According to Jagan’s election affidavit, 31 criminal cases are pending against him though he has not been convicted in any. These include 11 cases registered by the Central Bureau of Investigation (CBI) and seven by the Enforcement Directorate relating to money laundering, quid pro quo investments by individuals for favours they received when YSR was Chief Minister. A number of bureaucrats and top officers spent time in jail in these cases while Jagan himself was incarcerated for 16 months in 2012-13.
Jagan was desperate to become Chief Minister in 2009 immediately after YSR’s death in a helicopter crash so much so that he got a majority of Congress MLAs to sign a memorandum in his favour even before his father was buried. But the then Congress president, Sonia Gandhi, was equally adamant that he was too young and inexperienced to succeed his father. She installed two weak Chief Ministers, K. Rosaiah and N. Kiran Kumar Reddy, in quick succession and denied permission to Jagan to take out a State-wide “Odarpu yatra” (tour to console people who ended their lives after YSR’s death). He soon launched his own party, which spelled doom for the Congress in Andhra Pradesh.
The defeat in 2014 did not dishearten Jagan. He proved himself to be an indefatigable campaigner by undertaking Praja Sankalpa Yatra, a 3,648-km walkathon in a span of 14 months in Andhra Pradesh. During his padayatra, which evoked massive public response, Jagan could directly connect with lakhs of people, understand their problems and point out the government’s lapses on a range of issues—irrigation, subsidies for farmers, education, health and so on.
To Jagan should go the credit of hustling Chandrababu Naidu into committing mistakes over the special category status. By repeatedly taunting him for not pressing the Centre hard enough to give special category status which Prime Minister Manmohan Singh had promised on the floor of Parliament, Jagan forced Chandrababu Naidu to perform a series of flip-flops and, in the process, lose his credibility.
Addressing his followers at the victory celebrations outside his residence at Tadepalli near Vijayawada, Jagan said: “This is a new chapter in the annals of Andhra Pradesh as we won 85 per cent of the Assembly seats. I reiterate that I will live up to the people’s expectations.”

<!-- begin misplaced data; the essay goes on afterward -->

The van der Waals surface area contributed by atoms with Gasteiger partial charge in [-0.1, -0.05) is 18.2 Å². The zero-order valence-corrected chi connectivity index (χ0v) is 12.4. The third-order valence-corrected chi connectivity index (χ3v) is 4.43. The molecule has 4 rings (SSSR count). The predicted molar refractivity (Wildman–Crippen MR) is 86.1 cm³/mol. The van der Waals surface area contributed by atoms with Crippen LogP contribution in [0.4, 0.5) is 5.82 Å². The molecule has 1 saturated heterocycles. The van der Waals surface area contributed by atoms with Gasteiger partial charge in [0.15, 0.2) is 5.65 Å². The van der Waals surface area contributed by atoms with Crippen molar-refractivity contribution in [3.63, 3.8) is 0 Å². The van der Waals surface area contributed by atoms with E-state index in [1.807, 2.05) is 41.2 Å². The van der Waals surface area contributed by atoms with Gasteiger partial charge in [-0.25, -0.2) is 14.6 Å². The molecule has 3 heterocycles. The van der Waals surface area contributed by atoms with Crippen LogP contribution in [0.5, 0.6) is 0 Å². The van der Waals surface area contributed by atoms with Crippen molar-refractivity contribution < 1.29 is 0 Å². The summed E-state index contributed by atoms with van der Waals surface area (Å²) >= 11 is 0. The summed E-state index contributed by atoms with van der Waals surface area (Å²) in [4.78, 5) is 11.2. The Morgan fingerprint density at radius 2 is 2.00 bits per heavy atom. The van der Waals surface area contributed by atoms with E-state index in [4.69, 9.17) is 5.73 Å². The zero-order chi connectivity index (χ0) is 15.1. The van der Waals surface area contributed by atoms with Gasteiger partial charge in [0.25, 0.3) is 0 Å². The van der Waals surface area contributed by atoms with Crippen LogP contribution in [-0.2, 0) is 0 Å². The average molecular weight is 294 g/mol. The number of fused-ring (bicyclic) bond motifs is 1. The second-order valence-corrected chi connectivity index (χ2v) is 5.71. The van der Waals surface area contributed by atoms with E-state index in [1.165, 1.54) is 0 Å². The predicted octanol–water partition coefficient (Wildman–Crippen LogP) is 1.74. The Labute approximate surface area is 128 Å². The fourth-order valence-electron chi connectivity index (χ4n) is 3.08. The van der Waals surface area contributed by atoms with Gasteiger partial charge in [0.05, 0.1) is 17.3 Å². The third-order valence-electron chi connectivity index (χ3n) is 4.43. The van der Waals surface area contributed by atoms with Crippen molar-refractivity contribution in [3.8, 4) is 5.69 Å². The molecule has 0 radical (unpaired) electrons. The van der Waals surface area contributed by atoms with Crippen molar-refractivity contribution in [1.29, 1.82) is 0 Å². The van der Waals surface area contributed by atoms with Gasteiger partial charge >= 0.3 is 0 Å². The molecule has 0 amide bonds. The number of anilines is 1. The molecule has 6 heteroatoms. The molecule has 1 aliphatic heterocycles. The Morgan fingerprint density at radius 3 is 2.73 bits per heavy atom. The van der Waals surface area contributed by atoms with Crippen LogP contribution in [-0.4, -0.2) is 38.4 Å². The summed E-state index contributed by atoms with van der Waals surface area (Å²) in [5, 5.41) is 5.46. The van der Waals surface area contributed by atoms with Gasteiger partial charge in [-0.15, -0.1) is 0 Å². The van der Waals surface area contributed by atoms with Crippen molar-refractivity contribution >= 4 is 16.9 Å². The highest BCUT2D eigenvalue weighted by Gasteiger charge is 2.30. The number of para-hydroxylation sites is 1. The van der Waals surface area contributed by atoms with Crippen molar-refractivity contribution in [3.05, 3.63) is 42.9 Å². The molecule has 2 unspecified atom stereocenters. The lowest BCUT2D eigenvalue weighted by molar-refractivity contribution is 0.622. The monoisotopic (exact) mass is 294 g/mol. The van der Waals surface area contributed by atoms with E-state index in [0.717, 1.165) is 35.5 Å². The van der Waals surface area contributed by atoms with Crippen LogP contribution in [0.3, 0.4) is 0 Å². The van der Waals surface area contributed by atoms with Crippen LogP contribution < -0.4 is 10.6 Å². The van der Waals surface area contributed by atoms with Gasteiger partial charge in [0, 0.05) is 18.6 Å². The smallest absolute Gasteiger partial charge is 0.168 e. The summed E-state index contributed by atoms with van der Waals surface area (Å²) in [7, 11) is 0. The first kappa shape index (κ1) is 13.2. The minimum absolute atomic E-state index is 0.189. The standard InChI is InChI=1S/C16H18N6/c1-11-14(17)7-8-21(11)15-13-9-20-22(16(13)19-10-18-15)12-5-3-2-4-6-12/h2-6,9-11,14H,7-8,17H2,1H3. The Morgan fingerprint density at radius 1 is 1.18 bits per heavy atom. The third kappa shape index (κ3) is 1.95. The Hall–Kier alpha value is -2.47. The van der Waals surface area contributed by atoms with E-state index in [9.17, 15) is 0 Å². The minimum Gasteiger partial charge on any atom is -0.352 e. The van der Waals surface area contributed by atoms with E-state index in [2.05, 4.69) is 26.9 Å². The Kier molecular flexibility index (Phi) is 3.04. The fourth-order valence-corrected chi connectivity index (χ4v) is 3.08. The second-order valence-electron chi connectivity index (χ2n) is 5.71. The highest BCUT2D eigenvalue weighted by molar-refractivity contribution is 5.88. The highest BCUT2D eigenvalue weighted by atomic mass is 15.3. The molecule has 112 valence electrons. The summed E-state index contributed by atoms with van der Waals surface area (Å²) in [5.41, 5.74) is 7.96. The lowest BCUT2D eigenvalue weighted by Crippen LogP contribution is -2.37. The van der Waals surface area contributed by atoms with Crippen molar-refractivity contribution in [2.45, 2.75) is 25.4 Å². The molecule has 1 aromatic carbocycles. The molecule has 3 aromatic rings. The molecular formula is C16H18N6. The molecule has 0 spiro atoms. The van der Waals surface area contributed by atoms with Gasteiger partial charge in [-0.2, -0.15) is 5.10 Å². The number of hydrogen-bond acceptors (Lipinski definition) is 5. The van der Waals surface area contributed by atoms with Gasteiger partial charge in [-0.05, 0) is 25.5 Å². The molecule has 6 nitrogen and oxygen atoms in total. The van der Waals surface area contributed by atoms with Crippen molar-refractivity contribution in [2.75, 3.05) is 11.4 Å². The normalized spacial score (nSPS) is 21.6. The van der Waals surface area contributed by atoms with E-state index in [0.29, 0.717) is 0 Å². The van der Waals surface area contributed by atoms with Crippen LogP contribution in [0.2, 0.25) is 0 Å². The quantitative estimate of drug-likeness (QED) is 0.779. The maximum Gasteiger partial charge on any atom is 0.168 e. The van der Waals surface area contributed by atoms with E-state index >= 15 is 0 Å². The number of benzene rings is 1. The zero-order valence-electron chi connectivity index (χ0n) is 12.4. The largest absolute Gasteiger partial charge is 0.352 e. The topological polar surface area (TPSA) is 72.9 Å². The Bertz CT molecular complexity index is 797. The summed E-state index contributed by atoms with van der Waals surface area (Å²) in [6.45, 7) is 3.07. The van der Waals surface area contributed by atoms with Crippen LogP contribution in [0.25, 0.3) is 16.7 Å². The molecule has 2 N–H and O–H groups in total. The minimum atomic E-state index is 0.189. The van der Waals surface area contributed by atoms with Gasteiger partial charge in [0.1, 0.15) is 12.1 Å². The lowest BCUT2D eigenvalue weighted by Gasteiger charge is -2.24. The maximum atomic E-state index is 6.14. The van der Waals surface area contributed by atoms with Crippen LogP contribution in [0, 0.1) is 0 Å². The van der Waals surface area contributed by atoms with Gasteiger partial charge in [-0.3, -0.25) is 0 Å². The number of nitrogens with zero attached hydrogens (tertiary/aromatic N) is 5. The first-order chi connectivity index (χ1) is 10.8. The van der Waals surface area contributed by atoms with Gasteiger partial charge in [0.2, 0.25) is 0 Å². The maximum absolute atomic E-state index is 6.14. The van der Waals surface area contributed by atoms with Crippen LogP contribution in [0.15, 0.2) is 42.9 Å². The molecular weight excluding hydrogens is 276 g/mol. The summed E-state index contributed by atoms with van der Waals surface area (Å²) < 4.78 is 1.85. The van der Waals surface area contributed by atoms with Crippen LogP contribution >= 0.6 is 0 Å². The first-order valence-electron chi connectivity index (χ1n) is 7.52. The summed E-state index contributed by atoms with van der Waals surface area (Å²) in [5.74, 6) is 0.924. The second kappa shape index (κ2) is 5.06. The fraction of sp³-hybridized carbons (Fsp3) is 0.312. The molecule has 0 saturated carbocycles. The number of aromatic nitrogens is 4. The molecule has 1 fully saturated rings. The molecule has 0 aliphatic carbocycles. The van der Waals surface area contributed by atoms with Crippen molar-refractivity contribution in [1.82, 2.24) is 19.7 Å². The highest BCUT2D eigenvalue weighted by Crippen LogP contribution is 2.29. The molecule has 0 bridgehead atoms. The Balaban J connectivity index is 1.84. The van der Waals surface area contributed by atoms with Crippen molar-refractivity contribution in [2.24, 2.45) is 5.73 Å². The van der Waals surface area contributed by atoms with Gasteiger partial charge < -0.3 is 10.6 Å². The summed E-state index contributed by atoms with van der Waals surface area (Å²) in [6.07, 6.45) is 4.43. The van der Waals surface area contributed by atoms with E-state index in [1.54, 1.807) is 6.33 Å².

The biggest loser in this election is Pawan Kalyan. He lost both the seats he contested, falling to third place in Gajuwaka and managing the second place at Bhimavaram although a candidate of his party won the Razole Assembly seat. His inexperience was evident as in the case of Chiranjeevi; he had not much of an agenda to publicise beyond corruption-free politics. A former CBI Joint Director, V. V. Lakshminarayana, who had relentlessly pursued cases against Jagan, also lost on the Jana Sena ticket from the Visakhapatnam Lok Sabha seat. Pawan Kalyan had banked on the numerically strong Kapu community but people perceived him as the TDP’s ‘B’ team which he indeed was in 2014.
“We practised new-age politics by desisting from distributing liquor and money and by fielding completely new faces. In spite of this defeat, I will continue to remain in public life till my last breath,” said Pawan Kalyan in his post-election statement.
As in Tamil Nadu, the BJP wave stopped at the borders of Andhra Pradesh. The party polled hardly 1 per cent of the votes and almost all its candidates, including State president Kanna Lakshminarayana, forfeited their deposits. Its spin doctors claimed that people were so determined to defeat the ruling TDP that the entire anti-incumbency vote went to the YSRCP.
Former Union Ministers M. M. Pallam Raju (Kakinada) and J. D. Seelam (Bapatla), both of the Congress, and Ashok Gajapathi Raju (Vizianagaram), Kishore Chandra Deo (Araku-ST), and K. Surya Prakash Reddy (Kurnool) of the TDP also lost. The three TDP candidates who won are Galla Jayadev (Guntur), Kesineni Nani (Vijayawada) and K. Rammohan Naidu (Srikakulam).
Chandrasekhara Rao’s calculations
Quite similar to the slogan of Mission 100 he coined for the Assembly election in December 2018, that is winning 100 seats in the 119-member Assembly, Chandrasekhara Rao set his party men the target of winning 16 of the 17 Lok Sabha seats in the State, leaving one to the MIM. This was considered an achievable target against the backdrop of his party winning 88 Assembly seats after restricting the Congress to 19 and the BJP to just one, down from five.
Chandrasekhara Rao’s was a masterstroke last year. After building bridges with Modi, he got the Centre to approve his proposal to dissolve the Telangana Assembly and hold elections along with the Assemblies of Rajasthan, Madhya Pradesh, Chhattisgarh and Mizoram. His realisation that by holding simultaneous elections the focus would turn on Modi rather than on himself paid him rich dividends in December.